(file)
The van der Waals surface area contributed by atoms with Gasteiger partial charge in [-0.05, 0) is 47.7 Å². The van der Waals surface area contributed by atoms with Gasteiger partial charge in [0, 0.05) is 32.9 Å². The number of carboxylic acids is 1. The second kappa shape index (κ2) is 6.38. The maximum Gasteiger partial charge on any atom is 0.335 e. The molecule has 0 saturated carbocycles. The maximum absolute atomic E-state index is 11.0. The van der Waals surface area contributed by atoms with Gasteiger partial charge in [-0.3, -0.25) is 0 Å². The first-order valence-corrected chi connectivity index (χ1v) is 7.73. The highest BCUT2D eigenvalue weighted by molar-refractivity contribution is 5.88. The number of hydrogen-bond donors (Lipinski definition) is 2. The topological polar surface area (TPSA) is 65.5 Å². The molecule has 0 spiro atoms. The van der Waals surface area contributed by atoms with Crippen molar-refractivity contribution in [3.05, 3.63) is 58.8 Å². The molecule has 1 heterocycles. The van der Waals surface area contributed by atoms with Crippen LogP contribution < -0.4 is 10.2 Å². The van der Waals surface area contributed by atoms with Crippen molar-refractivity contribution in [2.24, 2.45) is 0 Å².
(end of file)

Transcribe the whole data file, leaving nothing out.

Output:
The van der Waals surface area contributed by atoms with Gasteiger partial charge in [-0.05, 0) is 47.7 Å². The van der Waals surface area contributed by atoms with Gasteiger partial charge in [0, 0.05) is 32.9 Å². The number of carboxylic acids is 1. The second kappa shape index (κ2) is 6.38. The maximum Gasteiger partial charge on any atom is 0.335 e. The molecule has 0 saturated carbocycles. The maximum absolute atomic E-state index is 11.0. The van der Waals surface area contributed by atoms with Gasteiger partial charge in [-0.3, -0.25) is 0 Å². The first-order valence-corrected chi connectivity index (χ1v) is 7.73. The highest BCUT2D eigenvalue weighted by molar-refractivity contribution is 5.88. The number of hydrogen-bond donors (Lipinski definition) is 2. The topological polar surface area (TPSA) is 65.5 Å². The molecule has 0 spiro atoms. The van der Waals surface area contributed by atoms with Crippen molar-refractivity contribution in [3.05, 3.63) is 58.8 Å². The molecule has 1 heterocycles. The van der Waals surface area contributed by atoms with Crippen LogP contribution < -0.4 is 10.2 Å². The van der Waals surface area contributed by atoms with Crippen molar-refractivity contribution in [2.24, 2.45) is 0 Å².